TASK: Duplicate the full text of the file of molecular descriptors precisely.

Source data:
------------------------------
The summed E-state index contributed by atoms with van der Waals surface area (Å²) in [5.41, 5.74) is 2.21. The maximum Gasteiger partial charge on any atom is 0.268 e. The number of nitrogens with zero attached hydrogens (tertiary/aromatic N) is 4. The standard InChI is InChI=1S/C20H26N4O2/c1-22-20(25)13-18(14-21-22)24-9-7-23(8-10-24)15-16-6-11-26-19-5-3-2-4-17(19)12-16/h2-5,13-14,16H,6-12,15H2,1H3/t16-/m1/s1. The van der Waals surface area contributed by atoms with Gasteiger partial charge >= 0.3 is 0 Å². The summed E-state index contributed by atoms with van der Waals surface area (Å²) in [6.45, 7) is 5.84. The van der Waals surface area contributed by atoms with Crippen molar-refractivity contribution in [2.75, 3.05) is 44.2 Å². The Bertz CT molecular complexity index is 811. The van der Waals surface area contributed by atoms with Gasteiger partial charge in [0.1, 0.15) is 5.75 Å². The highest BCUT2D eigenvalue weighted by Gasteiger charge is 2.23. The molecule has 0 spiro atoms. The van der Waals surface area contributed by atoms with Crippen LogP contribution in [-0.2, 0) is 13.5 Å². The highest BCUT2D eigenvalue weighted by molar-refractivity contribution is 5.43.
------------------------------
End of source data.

The summed E-state index contributed by atoms with van der Waals surface area (Å²) in [5.41, 5.74) is 2.21. The maximum Gasteiger partial charge on any atom is 0.268 e. The number of nitrogens with zero attached hydrogens (tertiary/aromatic N) is 4. The standard InChI is InChI=1S/C20H26N4O2/c1-22-20(25)13-18(14-21-22)24-9-7-23(8-10-24)15-16-6-11-26-19-5-3-2-4-17(19)12-16/h2-5,13-14,16H,6-12,15H2,1H3/t16-/m1/s1. The van der Waals surface area contributed by atoms with Gasteiger partial charge >= 0.3 is 0 Å². The summed E-state index contributed by atoms with van der Waals surface area (Å²) in [6.45, 7) is 5.84. The van der Waals surface area contributed by atoms with Crippen molar-refractivity contribution in [2.75, 3.05) is 44.2 Å². The Bertz CT molecular complexity index is 811. The van der Waals surface area contributed by atoms with Gasteiger partial charge in [0.1, 0.15) is 5.75 Å². The highest BCUT2D eigenvalue weighted by Gasteiger charge is 2.23. The molecule has 0 spiro atoms. The van der Waals surface area contributed by atoms with Crippen LogP contribution in [-0.2, 0) is 13.5 Å². The highest BCUT2D eigenvalue weighted by molar-refractivity contribution is 5.43.